We assess our method using two statistical methods, namely k-fold cross-validation and the independent test. For the k-fold cross-validation, the samples in training dataset are divided into k equal subsets. In each iteration, k-1 subsets are used as training data to train the model and the remaining one is used as the validation data to test the model. This procedure repeats k times, and the final performance is measured by averaging the results of k iterations. For the independent test, the samples in the testing dataset are independent from those in the training dataset. The model that trained in the training dataset is used to predict testing datasets. In this study, the binary-based criteria, including accuracy, sensitivity, specificity and Matthew’s Correlation Coefficients (MCC) are used to evaluate the methods which output binary predictions.
$$ Accuracy=\frac{TP+ TN}{TP+ FP+ TN+ FN} $$
(4)
$$ Sensitivity=\frac{TP}{TP+ FN} $$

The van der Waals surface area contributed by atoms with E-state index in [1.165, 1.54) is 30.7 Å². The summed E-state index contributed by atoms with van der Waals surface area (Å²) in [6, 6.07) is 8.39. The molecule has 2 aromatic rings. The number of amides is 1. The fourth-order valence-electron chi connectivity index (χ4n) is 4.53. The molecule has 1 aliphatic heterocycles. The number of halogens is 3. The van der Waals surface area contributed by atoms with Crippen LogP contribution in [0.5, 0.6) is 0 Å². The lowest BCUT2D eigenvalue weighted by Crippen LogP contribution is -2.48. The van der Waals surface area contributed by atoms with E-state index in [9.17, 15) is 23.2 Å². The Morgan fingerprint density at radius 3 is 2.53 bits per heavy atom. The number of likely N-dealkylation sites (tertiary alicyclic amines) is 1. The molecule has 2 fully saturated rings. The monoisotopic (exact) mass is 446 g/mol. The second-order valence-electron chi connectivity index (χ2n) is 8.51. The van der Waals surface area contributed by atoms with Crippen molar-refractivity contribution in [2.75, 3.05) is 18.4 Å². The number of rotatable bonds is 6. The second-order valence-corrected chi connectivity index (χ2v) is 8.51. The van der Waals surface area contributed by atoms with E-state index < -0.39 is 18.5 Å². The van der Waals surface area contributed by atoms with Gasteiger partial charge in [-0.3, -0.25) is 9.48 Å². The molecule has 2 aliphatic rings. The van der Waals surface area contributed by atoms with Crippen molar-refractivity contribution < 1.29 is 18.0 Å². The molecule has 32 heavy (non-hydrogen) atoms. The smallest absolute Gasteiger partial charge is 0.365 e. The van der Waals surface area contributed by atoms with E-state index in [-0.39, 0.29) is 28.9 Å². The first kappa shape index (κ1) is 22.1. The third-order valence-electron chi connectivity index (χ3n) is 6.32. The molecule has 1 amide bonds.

(5)
$$ Specificity=\frac{TN}{TN+ FP} $$
(6)
$$ MCC=\frac{TP\times TN- FP\times FN}{\sqrt{\left( TP+ FP\right)\left( TN+ FN\right)\left( TP+ FN\right)\left( TN+ FP\right)}} $$
(7)
where TP, TN, FP, FN indicate the true positives (correctly predicted as BLPs), true negatives (correctly predicted as non-BLPs), false positives (incorrectly predicted as BLPs) and false negatives (incorrectly predicted as non-BLPs), respectively. In the case that the prediction probability is available, we introduce score-based metric for assessing the methods that produce predicted propensities. Similar to other methods, we also report AUC values, which stands for the area under the ROC (Receiver Operating Characteristic) curve.

Results and discussion

The characteristics of the extracted features

In this work, we construct the feature space based on multiple types of features including AAC, DC, MTF and PCP. Before putting them into operation, we examine their characteristics on BLPs and non-BLPs.